Activity 2 - Getting your students to make short videos.
See a video description of the tip here.
This tip is almost obvious, but obvious things are also worth reminding of. The tip is simply to encourage your students to talk into cameras sometimes and send you short videos.
We have our own 2-minute challenges (you can read about those here) and I hope some of your students can take part in that. The advantage of these is that there is nothing for you to prepare, all of the explaining is done by us, and the videos will be published (safely) in a public forum, which adds an extra edge to the activity.
But beyond that you can get students to send you videos challenges that you set them, or even sometimes homework tasks. Instead of always writing, they can tell you about E.g. 6 things they have done recently.
Advantages are -
Your students practice online presentation skills, including how to talk into a camera (carefully - not just zoom session), which will become more important in coming years for job applications, etc..
If you choose to share some of the videos with the class, the class get to see eachother again for slightly extended periods.
You can create your own class channel on youtube where students can tune in to see their classmates whenever they want.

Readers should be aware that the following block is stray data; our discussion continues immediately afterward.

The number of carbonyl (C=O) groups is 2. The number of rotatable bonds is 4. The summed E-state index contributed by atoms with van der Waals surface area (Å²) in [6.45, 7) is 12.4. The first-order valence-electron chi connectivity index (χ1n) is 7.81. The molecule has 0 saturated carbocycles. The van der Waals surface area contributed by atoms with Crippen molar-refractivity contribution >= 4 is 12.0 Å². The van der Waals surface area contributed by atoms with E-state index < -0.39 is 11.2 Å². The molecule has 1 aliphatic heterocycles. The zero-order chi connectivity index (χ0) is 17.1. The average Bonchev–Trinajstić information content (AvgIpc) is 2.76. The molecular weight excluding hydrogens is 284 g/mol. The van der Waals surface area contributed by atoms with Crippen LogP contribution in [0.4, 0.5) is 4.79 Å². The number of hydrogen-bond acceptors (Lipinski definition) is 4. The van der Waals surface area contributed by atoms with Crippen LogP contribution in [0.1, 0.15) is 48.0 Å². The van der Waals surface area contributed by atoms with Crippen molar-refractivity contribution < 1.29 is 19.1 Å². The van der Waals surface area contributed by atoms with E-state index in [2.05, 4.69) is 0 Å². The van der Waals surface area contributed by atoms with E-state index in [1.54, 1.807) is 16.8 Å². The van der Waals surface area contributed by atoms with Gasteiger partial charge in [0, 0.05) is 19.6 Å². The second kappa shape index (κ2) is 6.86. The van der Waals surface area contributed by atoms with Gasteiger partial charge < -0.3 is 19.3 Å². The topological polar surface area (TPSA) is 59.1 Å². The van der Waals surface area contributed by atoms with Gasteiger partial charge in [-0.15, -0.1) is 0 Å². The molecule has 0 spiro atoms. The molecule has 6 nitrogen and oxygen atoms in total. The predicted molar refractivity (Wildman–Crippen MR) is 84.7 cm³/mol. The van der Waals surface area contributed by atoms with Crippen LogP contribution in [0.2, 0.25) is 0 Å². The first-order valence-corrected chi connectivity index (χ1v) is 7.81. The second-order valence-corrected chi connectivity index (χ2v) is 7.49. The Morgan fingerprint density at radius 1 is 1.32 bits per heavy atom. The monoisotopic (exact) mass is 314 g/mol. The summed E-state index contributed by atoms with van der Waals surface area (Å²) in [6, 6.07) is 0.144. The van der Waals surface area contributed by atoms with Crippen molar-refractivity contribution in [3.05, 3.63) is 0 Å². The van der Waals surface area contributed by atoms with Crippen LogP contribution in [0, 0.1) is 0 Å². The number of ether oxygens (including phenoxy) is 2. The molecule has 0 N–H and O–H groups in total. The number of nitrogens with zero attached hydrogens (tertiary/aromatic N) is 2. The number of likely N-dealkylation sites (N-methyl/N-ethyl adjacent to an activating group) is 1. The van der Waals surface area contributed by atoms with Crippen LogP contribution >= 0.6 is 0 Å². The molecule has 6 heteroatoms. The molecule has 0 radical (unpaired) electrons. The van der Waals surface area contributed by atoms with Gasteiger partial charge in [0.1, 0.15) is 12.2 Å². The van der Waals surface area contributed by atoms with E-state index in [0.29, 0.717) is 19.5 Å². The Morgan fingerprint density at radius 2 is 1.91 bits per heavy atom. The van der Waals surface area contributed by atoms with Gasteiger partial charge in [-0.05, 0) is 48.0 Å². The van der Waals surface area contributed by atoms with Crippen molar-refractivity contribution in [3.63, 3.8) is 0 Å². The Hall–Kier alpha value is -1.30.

You yourself get to see your students for an extended period, longer than you would in a zoom class, which can give you some better idea of how they are.
Disadvantages are -
It is important to emphasise that the quality of the video is not important at all, but it can still be a factor when some videos come in high quality and somebody else can hardly find a quiet moment in the house. Also some people will feel self-conscious generally knowing that their film does not look good. I think it is best if all videos go through the teacher to decide what to do with them next.
Here are some simple tips to give your students about filming.
Be quite close to the camera so that we can see your face.
Speak slowly and loudly so that we can hear you.
Put the phone or laptop on a chair or table so it is not moving around.
Try not to have a light source (a window or a lamp) behind you in the video.
Really really don't worry about anything, including background noises from the family or how you look on video.
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